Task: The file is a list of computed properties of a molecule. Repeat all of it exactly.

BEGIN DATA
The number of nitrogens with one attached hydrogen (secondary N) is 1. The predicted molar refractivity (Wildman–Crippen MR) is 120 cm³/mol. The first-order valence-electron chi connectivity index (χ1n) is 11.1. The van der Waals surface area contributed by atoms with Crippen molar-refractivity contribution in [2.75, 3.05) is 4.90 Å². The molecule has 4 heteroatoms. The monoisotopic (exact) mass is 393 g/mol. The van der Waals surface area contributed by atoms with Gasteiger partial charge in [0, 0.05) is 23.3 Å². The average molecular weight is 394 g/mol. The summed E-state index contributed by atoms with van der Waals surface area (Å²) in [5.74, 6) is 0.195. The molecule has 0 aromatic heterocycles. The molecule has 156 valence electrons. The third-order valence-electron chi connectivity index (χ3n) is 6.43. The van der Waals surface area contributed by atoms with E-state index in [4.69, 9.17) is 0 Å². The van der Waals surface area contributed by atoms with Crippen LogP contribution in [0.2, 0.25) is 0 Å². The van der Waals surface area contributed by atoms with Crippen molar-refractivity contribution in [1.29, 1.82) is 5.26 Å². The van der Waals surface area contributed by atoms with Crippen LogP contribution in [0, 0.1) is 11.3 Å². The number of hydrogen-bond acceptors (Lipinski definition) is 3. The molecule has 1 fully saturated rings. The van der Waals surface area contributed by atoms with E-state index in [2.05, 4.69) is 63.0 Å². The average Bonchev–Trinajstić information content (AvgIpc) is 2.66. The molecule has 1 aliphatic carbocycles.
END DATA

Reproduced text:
The number of nitrogens with one attached hydrogen (secondary N) is 1. The predicted molar refractivity (Wildman–Crippen MR) is 120 cm³/mol. The first-order valence-electron chi connectivity index (χ1n) is 11.1. The van der Waals surface area contributed by atoms with Crippen molar-refractivity contribution in [2.75, 3.05) is 4.90 Å². The molecule has 4 heteroatoms. The monoisotopic (exact) mass is 393 g/mol. The van der Waals surface area contributed by atoms with Gasteiger partial charge in [0, 0.05) is 23.3 Å². The average molecular weight is 394 g/mol. The summed E-state index contributed by atoms with van der Waals surface area (Å²) in [5.74, 6) is 0.195. The molecule has 0 aromatic heterocycles. The molecule has 156 valence electrons. The third-order valence-electron chi connectivity index (χ3n) is 6.43. The van der Waals surface area contributed by atoms with E-state index in [4.69, 9.17) is 0 Å². The van der Waals surface area contributed by atoms with Crippen LogP contribution in [0.2, 0.25) is 0 Å². The van der Waals surface area contributed by atoms with Crippen molar-refractivity contribution in [1.29, 1.82) is 5.26 Å². The van der Waals surface area contributed by atoms with Crippen LogP contribution in [0, 0.1) is 11.3 Å². The number of hydrogen-bond acceptors (Lipinski definition) is 3. The molecule has 1 fully saturated rings. The van der Waals surface area contributed by atoms with E-state index in [2.05, 4.69) is 63.0 Å². The average Bonchev–Trinajstić information content (AvgIpc) is 2.66. The molecule has 1 aliphatic carbocycles.